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DTDA: AnRPackage to Analyze Randomly Truncated Data

Carla Moreira, Jacobo de Uña-Álvarez, Rosa Crujeiras
2010 Journal of Statistical Software  
In this paper, the R package DTDA for analyzing truncated data is described. This package contains tools for performing three different but related algorithms to compute the nonparametric maximum likelihood estimator of the survival function in the presence of random truncation. More precisely, the package implements the algorithms proposed by Efron and Petrosian (1999) and Shen (2008) , for analyzing randomly one-sided and two-sided (i.e., doubly) truncated data. These algorithms and some
more » ... ithms and some recent extensions are briefly reviewed. Two real data sets are used to show how DTDA package works in practice. the truncation set is an interval unbounded from above. In epidemiological studies and industrial life-testing, left-truncation arises e.g., when performing some cross-sectional sampling, under which only individuals "in progress" at a given date (also referred as prevalent cases) are eligible. As a result, large progression times are more probably observed, and this may dramatically damage the observation of the DF of interest. For left-truncated data, the NPMLE has an explicit form and it can be computed from a simple algorithm that goes back to Lynden-Bell (1971) . See Woodroofe (1985) and Stute (1993) for the statistical analysis of this estimator. The right-truncated scenario, under which the truncation sets are intervals unbounded from below, can be dealt with similarly by means of a sign change. Inference becomes more complicated, however, when other ways of truncation appear. In many applications, the truncation sets are bounded intervals, that is, the variable of interest X * is only observed when it falls on a (subject-specific) random interval [U * , V * ]. Efron and Petrosian (1999) motivated this double-truncation issue by means of data on quasars, which are only detected when their luminosity lies between two observational limits. In epidemiology, doubly-truncated data are also encountered. For example, acquired immunodeficiency syndrome (AIDS) incubation times (from human immunodeficiency virus (HIV) infection) databases report information restricted to those individuals diagnosed prior to some specific date. This typically introduces a strong observational bias associated to right-truncation, i.e., relatively small incubation times are more probably observed. Besides, since HIV was unknown before 1982, there is some left-truncation effect too. Bilker and Wang (1996) noticed this problem and they discussed the relative impact of each type of truncation in the final sample. Moreira and de Uña-Álvarez (2010) motivated the random double-truncation phenomenon by analyzing the age at diagnosis for childhood cancer patients; as for the AIDS example, in this case the double truncation emerges from the fact that the recruited subjects are those with terminating event falling on a given observational window. Note that left (or right) truncation can be obtained from double-truncation by letting V * (respectively U * ) be degenerated at infinity (respectively minus infinity). A cumbersome issue with doubly-truncated data is that the NPMLE has no explicit form, and it must be computed iteratively. This complicates the analysis of its statistical properties, posing also a challenge in the design of suitable algorithms for its practical computation. See Efron and Petrosian (1999) and Shen (2008) for technical details. For the best of our knowledge, there is no package oriented to the computation of the NPMLE under double-truncation. The DTDA package described in this work fills this gap. DTDA has been implemented in R (R Development Core Team 2010) system for statistical computing. This package also allows for the analysis of one-sided (left or right) truncated data. The package DTDA contains three different algorithms for the approximation of the NPMLE under double-truncation (in its more general version), as well as some recent extensions, e.g., bootstrap confidence bands (Moreira and de Uña-Álvarez 2010). As it will be described below, it provides useful numerical outputs and automatic graphical displays too. Results in this document have been obtained with version 2.1-1, available from The paper is organized as follows. In Section 2, a brief review of the existing algorithms to compute the NPMLE under double-truncation is given. In Section 3 the DTDA is described and its usage is illustrated through the analysis of two real data sets. Finally, Section 4 is devoted to conclusions and future possible extensions of the package.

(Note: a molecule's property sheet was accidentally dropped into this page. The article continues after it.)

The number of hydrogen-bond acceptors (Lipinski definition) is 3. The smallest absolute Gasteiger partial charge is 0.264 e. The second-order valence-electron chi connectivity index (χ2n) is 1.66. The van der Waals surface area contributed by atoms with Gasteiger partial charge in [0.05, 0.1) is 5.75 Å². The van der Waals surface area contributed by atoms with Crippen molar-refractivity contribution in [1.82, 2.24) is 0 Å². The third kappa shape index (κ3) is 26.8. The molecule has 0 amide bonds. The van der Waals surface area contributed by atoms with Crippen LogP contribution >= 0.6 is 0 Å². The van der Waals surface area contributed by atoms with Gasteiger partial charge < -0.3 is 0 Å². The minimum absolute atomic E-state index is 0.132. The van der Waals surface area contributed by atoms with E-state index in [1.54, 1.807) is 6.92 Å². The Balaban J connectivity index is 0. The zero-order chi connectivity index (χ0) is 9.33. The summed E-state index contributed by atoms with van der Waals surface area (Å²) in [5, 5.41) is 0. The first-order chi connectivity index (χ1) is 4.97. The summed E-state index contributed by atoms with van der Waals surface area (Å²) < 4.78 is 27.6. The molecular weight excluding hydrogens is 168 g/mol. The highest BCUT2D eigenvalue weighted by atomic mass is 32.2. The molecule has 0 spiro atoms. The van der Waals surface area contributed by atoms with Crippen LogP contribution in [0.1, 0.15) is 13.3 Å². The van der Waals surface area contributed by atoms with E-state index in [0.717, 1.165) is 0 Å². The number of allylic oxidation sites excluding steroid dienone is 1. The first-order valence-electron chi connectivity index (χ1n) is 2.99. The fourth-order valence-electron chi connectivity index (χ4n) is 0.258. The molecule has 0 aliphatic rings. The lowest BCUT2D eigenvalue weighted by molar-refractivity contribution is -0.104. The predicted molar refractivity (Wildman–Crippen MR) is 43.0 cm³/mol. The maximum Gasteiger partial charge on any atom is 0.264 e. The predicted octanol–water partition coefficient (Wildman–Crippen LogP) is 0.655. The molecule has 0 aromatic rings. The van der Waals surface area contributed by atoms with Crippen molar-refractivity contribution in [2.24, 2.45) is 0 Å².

doi:10.18637/jss.v037.i07 fatcat:2tlfsmnrfzdbth5ndntie22nku